MusicWeb International, October 11, 2011
“she plays with colour, skill and sparkle”
—Simon Thompson, MusicWeb International, October 11, 2011
Elizabeth Hainen (harp)
Bulgarian National Radio Orchestra/Rossen Milanov
rec. June 2007, Studio 1, Bulgarian National Radio, Sofia, Bulgaria
AVIE AV 2221 [67:09]
Elizabeth Hainen is a hugely talented American harpist who has made it her mission on this disc to convince us of the harp as a good instrument for a concerto. How many of us, after all, could name a harp concerto beyond Mozart’s, and even that one has a flute to help it out?
Throughout she plays with colour, skill and sparkle, though her choice of works doesn’t really convince me that there is a whole undiscovered corpus of harp concertos that’s worth seeking out. The weakest is that of Albrechtsberger, a contemporary of Haydn and Mozart but possessing none of their skill for melody or architecture. To my ears his concerto felt more like note-spinning, with plenty of classical refinement but little else. Saint-Saëns’ Concert Piece felt like blessed relief after this. It’s not a masterpiece, and it’s episodic at the best of times, but it’s full of Romantic sweep and excitement, and I enjoyed getting to know it when it was so well played. The real discovery here is the concerto by Parish Alvars, an English composer who made a career in Europe as a harp virtuoso. His concerto is brooding and deeply serious, Schumannesque in its sense of drama with a stormy opening movement and jaunty rondo finale, but the gorgeously sentimental slow movement is unashamedly slushy and provides five minutes of music to wallow in.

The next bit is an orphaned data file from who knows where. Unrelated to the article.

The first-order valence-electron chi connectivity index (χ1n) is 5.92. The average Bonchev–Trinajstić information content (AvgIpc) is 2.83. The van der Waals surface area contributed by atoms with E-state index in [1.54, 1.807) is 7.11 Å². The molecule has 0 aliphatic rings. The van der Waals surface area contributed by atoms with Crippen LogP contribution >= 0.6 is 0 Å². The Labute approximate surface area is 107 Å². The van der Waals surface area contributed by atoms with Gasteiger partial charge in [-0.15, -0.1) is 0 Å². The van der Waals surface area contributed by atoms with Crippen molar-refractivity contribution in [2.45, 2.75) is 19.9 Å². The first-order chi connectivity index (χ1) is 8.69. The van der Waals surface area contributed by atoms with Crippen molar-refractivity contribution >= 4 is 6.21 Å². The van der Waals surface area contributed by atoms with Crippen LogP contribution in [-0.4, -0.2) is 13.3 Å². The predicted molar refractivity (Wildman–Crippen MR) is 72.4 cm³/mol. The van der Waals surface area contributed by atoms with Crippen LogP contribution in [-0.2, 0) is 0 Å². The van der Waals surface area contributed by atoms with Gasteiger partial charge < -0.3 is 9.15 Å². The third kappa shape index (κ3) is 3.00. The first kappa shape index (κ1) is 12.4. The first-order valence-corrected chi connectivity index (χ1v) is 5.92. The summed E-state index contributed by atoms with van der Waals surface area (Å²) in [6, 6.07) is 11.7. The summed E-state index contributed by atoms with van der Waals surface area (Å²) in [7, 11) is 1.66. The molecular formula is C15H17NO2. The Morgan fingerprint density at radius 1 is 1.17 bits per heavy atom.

Playing and interpretations are very fine throughout, though my only doubt was about the recorded balance which seemed, to my ears, to spotlight the harp somewhat artificially. Still, this disc is worth a punt if you love the harp and you’re keen to try something new – Simon Thompson